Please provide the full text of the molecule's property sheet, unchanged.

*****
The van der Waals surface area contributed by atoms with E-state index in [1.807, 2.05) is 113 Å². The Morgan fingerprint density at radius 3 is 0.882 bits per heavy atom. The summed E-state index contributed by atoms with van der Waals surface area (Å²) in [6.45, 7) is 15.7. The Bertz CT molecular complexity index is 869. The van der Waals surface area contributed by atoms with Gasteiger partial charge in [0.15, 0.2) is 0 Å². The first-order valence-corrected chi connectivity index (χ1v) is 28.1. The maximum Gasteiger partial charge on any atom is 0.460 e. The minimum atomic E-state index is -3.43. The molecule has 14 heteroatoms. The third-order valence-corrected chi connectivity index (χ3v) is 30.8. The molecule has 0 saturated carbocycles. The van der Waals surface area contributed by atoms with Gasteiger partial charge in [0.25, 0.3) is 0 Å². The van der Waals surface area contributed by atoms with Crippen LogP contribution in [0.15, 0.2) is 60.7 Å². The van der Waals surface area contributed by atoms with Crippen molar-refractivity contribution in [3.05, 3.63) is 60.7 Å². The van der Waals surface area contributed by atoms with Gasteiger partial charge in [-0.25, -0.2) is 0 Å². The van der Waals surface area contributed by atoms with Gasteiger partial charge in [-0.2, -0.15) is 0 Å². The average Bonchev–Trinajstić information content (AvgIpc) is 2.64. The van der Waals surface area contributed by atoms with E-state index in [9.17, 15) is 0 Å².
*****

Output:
The van der Waals surface area contributed by atoms with E-state index in [1.807, 2.05) is 113 Å². The Morgan fingerprint density at radius 3 is 0.882 bits per heavy atom. The summed E-state index contributed by atoms with van der Waals surface area (Å²) in [6.45, 7) is 15.7. The Bertz CT molecular complexity index is 869. The van der Waals surface area contributed by atoms with Gasteiger partial charge in [0.15, 0.2) is 0 Å². The first-order valence-corrected chi connectivity index (χ1v) is 28.1. The maximum Gasteiger partial charge on any atom is 0.460 e. The minimum atomic E-state index is -3.43. The molecule has 14 heteroatoms. The third-order valence-corrected chi connectivity index (χ3v) is 30.8. The molecule has 0 saturated carbocycles. The van der Waals surface area contributed by atoms with Gasteiger partial charge in [0.25, 0.3) is 0 Å². The van der Waals surface area contributed by atoms with Crippen LogP contribution in [0.15, 0.2) is 60.7 Å². The van der Waals surface area contributed by atoms with Crippen molar-refractivity contribution in [3.05, 3.63) is 60.7 Å². The van der Waals surface area contributed by atoms with Gasteiger partial charge in [-0.25, -0.2) is 0 Å². The van der Waals surface area contributed by atoms with Gasteiger partial charge in [-0.2, -0.15) is 0 Å². The average Bonchev–Trinajstić information content (AvgIpc) is 2.64. The van der Waals surface area contributed by atoms with E-state index in [9.17, 15) is 0 Å².